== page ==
Debi­an Instal­ler but it should work without preseed.
    Here is my script.
    preseed=”/KVM/preseed.cfg”
    #Over­wri­te MAC if not exist yet.…; \
    echo „Plea­se enter new Host­na­me”; read host;\
    [ ‑z ${mac} ] && mac=$(openssl rand ‑hex 3 | sed „s/\(..\)/\1:/g; s/.$//; s/^/52:54:00:/”);\
    echo „Mac ist: ${mac} und host­na­me ist ${host}”; \
    echo ‑e ‚HTTP/1.1 200 OK\r\n’; cat ${pre­seed} | nc ‑lv 127.0.0.1 8080 ‑q 1 & \
    sudo virt-install –cpu host –virt-type kvm –name ${host} \
    –network=bridge:br0,model=virtio,mac=${mac} \
    –memo­ry 2096 –vcpus=4 \
    –con­trol­ler type=scsi,model=virtio-scsi \
    –disk path=/KVM/${host}.qcow2,format=qcow2,bus=scsi,discard=‚unmap’,cache=none,size=20 \
    –loca­ti­on http://​deb​.debi​an​.org/​d​e​b​i​a​n​/​d​i​s​t​s​/​b​u​s​t​e​r​/​m​a​i​n​/​i​n​s​t​a​l​l​e​r​-​a​m​d​64/ \
    –os-type linux –os-vari­ant debian10 –acce­le­ra­te –hvm \
    –gra­phics spice,keymap=de-de,listen=0.0.0.0 –video qxl –chan­nel spicevmc \
    –con­so­le pty,target_type=serial \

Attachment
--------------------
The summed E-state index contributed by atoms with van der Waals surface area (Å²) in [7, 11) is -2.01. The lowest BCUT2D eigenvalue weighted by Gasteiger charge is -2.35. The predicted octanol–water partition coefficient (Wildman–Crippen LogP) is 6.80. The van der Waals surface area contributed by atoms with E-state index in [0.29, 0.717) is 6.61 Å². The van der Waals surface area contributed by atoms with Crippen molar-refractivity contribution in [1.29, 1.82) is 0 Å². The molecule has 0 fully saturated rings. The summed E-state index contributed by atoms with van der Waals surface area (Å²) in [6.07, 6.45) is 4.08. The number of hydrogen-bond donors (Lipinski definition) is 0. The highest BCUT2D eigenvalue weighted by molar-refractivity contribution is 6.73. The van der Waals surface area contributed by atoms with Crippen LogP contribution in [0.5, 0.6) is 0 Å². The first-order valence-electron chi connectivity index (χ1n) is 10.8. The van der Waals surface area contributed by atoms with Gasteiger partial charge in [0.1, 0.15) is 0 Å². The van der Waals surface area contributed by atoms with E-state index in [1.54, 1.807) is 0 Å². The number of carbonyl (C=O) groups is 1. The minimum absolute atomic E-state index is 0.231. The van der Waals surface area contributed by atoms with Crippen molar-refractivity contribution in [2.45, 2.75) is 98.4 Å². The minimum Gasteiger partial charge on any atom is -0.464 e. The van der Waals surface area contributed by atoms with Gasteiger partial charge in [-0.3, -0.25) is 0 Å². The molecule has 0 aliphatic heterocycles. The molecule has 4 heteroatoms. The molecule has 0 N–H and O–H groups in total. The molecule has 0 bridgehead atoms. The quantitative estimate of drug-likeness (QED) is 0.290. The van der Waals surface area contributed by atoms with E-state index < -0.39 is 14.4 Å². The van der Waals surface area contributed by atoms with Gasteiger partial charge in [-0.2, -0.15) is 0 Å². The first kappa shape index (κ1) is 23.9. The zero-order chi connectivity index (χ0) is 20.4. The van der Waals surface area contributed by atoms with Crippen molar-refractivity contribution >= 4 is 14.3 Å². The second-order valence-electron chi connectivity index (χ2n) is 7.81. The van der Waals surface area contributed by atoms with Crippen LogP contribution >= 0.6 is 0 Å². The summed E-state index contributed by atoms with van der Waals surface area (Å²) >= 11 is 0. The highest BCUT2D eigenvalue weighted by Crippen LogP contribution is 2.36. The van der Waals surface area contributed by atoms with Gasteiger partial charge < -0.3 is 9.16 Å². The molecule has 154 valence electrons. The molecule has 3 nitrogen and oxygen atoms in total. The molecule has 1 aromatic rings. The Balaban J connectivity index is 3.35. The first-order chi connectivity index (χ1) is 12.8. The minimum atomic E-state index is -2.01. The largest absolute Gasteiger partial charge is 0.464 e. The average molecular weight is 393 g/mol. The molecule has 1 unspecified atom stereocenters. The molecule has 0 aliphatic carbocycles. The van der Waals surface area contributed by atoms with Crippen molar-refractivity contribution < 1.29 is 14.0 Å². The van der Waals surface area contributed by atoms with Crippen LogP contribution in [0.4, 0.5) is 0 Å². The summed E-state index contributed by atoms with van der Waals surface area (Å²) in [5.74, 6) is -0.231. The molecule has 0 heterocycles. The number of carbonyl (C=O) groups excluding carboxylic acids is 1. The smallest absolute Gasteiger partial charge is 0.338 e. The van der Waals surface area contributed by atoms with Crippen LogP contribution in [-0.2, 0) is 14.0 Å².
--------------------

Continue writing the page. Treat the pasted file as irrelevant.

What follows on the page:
–initrd-inject=${preseed} \
    –extra-args=„url=http://127.0.0.1:8080/preseed.cfg DEBCONF_DEBUG=5”;

    When debi­an instal­ler try to con­fi­gu­re DHCP it dont get an IP and my sys­log says…

    Feb 23 21:44:44 h2910728 ker­nel: [20908.431781] audit: type=1400 audit(1614113084.037:81): apparmor=„STATUS” operation=„profile_load” profile=„unconfined” name=„libvirt-4baf6ec7-f85f-4ff5-9779-f573f200d1c7” pid=6106 comm=„apparmor_parser”
    Feb 23 21:44:44 h2910728 ker­nel: [20908.530129] audit: type=1400 audit(1614113084.133:82): apparmor=„STATUS” operation=„profile_replace” info=„same as cur­rent pro­fi­le, skip­ping” profile=„unconfined” name=„libvirt-4baf6ec7-f85f-4ff5-9779-f573f200d1c7” pid=6109 comm=„apparmor_parser”
    Feb 23 21:44:44 h2910728 ker­nel: [20908.603012] audit: type=1400 audit(1614113084.209:83): apparmor=„STATUS” operation=„profile_replace” info=„same as cur­rent pro­fi­le, skip­ping” profile=„unconfined” name=„libvirt-4baf6ec7-f85f-4ff5-9779-f573f200d1c7” pid=6112 comm=„apparmor_parser”
    Feb 23 21:44:44 h2910728 systemd-udevd[6117]: Using default inter­face naming sche­me ‚v240’.